Former National Security Adviser Samuel R. Berger was fined $50,000 by a federal judge yesterday for illegally taking classified documents out of the National Archives by stuffing them in his pants.
U.S. Magistrate Judge Deborah Robinson, in ordering the fine, ignored a recommendation by government lawyers that Mr. Berger — the Clinton administration’s most senior national security official — pay a $10,000 fine as part of a plea agreement reached in April.
“The court finds the fine is inadequate because it doesn’t reflect the seriousness of the offense,” Judge Robinson said in handing down the sentence. She also ordered Mr. Berger to surrender his access to classified government materials for three years, perform 100 hours of community service and serve two years’ probation.
He also was ordered to pay $6,905 for the administrative costs of his two-year probation.
Mr. Berger, who served as national security adviser for President Clinton from 1997 to 2000, had faced one year in prison and a $100,000 fine, but his plea agreement reduced the fine and kept him out of jail.
He told the court yesterday he let “considerations of personal convenience override clear rules of handling classified material.” He described the removal of the documents as a lapse of judgment that occurred while he was preparing last year to testify before the September 11 commission investigating intelligence and security failures.
“In this case, I failed. I will not again,” Mr. Berger said.
Outside the courtroom, he told reporters he regretted his actions and accepted the judgment of the court.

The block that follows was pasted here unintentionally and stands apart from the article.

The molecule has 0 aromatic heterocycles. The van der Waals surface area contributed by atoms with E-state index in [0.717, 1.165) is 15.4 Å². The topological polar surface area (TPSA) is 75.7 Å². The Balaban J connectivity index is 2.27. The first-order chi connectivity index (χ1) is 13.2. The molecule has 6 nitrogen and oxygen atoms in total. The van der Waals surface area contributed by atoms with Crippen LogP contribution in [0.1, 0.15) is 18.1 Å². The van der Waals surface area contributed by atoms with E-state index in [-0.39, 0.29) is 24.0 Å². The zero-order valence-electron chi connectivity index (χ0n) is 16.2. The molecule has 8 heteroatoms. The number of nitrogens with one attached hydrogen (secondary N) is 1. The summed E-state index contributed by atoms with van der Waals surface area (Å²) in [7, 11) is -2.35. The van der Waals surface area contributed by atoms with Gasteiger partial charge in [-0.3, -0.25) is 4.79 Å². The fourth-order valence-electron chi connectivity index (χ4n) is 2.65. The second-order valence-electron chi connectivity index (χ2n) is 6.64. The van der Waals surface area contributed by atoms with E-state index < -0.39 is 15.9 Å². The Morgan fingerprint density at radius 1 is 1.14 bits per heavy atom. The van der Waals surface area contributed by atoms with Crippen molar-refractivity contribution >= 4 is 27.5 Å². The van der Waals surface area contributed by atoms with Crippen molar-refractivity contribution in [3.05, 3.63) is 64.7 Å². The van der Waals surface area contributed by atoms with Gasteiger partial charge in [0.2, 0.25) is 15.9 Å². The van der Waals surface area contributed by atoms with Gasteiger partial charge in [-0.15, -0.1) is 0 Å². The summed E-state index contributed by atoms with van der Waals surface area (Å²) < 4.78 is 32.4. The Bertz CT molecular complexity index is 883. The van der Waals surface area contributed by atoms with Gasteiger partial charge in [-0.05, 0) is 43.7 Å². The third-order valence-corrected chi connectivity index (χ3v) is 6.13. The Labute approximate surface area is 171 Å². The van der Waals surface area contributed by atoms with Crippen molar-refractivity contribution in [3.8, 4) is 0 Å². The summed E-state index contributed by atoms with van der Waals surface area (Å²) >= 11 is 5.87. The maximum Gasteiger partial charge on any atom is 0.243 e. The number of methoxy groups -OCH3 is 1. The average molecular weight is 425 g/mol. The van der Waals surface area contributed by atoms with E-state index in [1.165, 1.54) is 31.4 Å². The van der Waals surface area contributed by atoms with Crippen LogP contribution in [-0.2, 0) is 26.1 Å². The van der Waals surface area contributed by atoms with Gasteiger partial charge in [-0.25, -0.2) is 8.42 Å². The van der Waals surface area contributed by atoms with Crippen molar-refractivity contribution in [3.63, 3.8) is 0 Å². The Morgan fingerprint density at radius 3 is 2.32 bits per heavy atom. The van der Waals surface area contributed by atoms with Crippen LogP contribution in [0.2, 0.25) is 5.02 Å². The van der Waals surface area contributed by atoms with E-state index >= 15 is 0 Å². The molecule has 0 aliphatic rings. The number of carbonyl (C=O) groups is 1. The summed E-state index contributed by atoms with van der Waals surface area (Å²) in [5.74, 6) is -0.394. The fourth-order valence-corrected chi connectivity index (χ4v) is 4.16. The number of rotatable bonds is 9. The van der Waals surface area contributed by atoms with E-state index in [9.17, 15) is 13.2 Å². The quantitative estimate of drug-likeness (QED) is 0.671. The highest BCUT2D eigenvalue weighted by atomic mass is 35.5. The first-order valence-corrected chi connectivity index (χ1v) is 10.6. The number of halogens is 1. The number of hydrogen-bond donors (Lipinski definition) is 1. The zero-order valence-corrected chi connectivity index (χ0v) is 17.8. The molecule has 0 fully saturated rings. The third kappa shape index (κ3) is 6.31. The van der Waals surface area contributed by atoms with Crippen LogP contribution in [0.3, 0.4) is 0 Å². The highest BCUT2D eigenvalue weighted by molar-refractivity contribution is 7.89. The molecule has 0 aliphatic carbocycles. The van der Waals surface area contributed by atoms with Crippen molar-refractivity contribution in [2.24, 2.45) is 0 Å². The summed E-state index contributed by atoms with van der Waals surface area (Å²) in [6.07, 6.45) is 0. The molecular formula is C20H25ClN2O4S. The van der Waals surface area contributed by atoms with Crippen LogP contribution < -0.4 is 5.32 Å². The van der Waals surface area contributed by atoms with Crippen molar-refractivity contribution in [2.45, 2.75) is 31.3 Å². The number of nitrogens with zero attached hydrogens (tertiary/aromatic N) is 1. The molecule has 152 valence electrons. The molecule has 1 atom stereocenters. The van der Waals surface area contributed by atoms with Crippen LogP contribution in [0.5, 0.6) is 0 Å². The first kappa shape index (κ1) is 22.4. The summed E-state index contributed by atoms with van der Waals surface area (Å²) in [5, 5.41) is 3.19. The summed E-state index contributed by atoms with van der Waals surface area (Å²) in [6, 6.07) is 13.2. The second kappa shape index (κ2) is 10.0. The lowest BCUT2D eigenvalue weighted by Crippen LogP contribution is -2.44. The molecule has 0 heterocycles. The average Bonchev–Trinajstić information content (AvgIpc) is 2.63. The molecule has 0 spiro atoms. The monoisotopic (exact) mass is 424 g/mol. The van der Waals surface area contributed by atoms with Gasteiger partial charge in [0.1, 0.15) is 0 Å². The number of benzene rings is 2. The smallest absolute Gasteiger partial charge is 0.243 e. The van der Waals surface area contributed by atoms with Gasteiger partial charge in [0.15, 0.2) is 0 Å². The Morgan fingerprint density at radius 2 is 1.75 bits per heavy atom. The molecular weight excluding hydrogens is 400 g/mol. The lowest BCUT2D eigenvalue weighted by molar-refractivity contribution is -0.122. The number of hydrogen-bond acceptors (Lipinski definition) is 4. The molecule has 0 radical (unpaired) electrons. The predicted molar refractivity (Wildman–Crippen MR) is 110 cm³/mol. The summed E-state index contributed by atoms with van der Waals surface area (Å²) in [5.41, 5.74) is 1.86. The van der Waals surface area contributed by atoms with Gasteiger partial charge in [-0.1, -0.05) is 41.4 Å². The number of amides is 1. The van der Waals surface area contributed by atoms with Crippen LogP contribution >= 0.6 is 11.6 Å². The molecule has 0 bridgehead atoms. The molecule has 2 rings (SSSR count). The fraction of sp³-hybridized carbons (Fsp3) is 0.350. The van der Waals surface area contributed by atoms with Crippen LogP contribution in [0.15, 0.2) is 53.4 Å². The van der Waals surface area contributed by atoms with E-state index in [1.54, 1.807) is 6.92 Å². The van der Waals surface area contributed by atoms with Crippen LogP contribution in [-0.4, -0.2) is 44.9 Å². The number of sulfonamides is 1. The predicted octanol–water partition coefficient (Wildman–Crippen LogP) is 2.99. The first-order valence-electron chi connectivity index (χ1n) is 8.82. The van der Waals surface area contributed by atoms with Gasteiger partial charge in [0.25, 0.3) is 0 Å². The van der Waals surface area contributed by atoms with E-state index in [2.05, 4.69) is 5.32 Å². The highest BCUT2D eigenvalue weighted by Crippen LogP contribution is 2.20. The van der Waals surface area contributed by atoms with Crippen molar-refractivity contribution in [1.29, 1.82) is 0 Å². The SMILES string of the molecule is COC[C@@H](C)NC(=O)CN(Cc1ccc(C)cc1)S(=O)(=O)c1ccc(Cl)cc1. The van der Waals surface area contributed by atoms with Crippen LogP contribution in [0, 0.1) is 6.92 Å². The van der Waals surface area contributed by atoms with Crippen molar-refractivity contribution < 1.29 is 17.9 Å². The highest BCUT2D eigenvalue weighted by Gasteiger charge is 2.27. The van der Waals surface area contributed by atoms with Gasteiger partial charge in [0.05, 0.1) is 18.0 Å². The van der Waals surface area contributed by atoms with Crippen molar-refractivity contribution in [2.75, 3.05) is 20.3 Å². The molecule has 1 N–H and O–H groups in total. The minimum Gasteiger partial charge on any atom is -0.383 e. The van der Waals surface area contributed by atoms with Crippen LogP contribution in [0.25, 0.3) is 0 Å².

His attorney, Lanny Breuer, said his client would not appeal the ruling, adding that the September 11 attacks “weighed heavily” on Mr. Berger and he took the classified documents, along with handwritten notes, from the Archives to get the facts correct on the terrorist attacks.
According to the government, Mr. Berger “knowingly removed classified documents from the National Archives and Records Administration and stored and retained such documents at places,” including his office in the District.
He pleaded guilty in April to a misdemeanor charge of unauthorized removal and retention of classified material, including documents outlining the government’s knowledge of terror threats in the United States during the 2000 New Year’s celebration.
Mr. Berger initially claimed he took the documents as the result of an “honest mistake,” but later admitted he placed the classified records in his pants and jacket, and put other classified documents in a leather portfolio.
During his initial court hearing, he was not asked and did not offer a reason why he later cut up the documents with scissors at the office of his Stonebridge International consulting firm. Prosecutors said at the time Mr. Berger knew the rules for handling the documents and had taken only copies. They said the originals remained in the government’s possession.
The document theft raised questions about whether Mr. Berger was attempting to cover up the Clinton administration’s anti-terrorism policies and actions. The records he took were related to internal assessments of the Clinton administration’s handling of the terrorist threat in December 1999 to bomb airports in the United States.
Mr. Berger is the second senior Clinton administration official to be implicated in mishandling classified documents.